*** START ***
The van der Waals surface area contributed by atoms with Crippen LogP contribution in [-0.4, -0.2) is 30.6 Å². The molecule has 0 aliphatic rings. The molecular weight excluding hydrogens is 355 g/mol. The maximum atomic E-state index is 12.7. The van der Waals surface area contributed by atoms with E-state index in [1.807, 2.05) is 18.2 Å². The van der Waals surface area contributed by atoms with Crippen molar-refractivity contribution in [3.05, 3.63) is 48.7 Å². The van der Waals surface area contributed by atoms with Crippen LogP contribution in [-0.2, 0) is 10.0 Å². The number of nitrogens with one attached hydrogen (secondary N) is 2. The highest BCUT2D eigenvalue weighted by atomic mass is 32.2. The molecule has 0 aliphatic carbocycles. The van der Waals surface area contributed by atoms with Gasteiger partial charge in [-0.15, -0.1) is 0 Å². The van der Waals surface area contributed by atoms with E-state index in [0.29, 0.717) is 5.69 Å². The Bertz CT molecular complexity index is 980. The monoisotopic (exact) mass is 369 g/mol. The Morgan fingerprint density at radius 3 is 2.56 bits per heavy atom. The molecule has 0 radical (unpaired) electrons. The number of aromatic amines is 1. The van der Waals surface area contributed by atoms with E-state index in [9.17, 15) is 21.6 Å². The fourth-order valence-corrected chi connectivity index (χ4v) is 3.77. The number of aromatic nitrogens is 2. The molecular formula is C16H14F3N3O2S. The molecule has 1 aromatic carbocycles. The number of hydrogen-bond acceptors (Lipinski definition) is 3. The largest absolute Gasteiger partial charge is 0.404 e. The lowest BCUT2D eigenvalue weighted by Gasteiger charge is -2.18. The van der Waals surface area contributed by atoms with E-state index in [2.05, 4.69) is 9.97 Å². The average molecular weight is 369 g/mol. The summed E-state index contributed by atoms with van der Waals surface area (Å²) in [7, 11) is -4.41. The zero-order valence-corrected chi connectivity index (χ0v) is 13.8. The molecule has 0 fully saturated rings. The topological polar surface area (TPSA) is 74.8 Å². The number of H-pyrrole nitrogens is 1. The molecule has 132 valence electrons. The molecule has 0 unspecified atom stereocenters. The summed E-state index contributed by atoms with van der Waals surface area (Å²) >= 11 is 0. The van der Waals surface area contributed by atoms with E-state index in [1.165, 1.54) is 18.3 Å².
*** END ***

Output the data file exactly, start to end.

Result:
The van der Waals surface area contributed by atoms with Crippen LogP contribution in [-0.4, -0.2) is 30.6 Å². The molecule has 0 aliphatic rings. The molecular weight excluding hydrogens is 355 g/mol. The maximum atomic E-state index is 12.7. The van der Waals surface area contributed by atoms with E-state index in [1.807, 2.05) is 18.2 Å². The van der Waals surface area contributed by atoms with Crippen molar-refractivity contribution in [3.05, 3.63) is 48.7 Å². The van der Waals surface area contributed by atoms with Crippen LogP contribution in [-0.2, 0) is 10.0 Å². The number of nitrogens with one attached hydrogen (secondary N) is 2. The highest BCUT2D eigenvalue weighted by atomic mass is 32.2. The molecule has 0 aliphatic carbocycles. The van der Waals surface area contributed by atoms with Gasteiger partial charge in [-0.15, -0.1) is 0 Å². The van der Waals surface area contributed by atoms with E-state index in [0.29, 0.717) is 5.69 Å². The Bertz CT molecular complexity index is 980. The monoisotopic (exact) mass is 369 g/mol. The Morgan fingerprint density at radius 3 is 2.56 bits per heavy atom. The molecule has 0 radical (unpaired) electrons. The number of aromatic amines is 1. The van der Waals surface area contributed by atoms with E-state index in [9.17, 15) is 21.6 Å². The fourth-order valence-corrected chi connectivity index (χ4v) is 3.77. The number of aromatic nitrogens is 2. The molecular formula is C16H14F3N3O2S. The molecule has 1 aromatic carbocycles. The number of hydrogen-bond acceptors (Lipinski definition) is 3. The largest absolute Gasteiger partial charge is 0.404 e. The lowest BCUT2D eigenvalue weighted by Gasteiger charge is -2.18. The van der Waals surface area contributed by atoms with E-state index in [2.05, 4.69) is 9.97 Å². The average molecular weight is 369 g/mol. The summed E-state index contributed by atoms with van der Waals surface area (Å²) in [7, 11) is -4.41. The zero-order valence-corrected chi connectivity index (χ0v) is 13.8. The molecule has 0 fully saturated rings. The topological polar surface area (TPSA) is 74.8 Å². The number of H-pyrrole nitrogens is 1. The molecule has 132 valence electrons. The molecule has 0 unspecified atom stereocenters. The summed E-state index contributed by atoms with van der Waals surface area (Å²) >= 11 is 0. The van der Waals surface area contributed by atoms with E-state index in [1.165, 1.54) is 18.3 Å².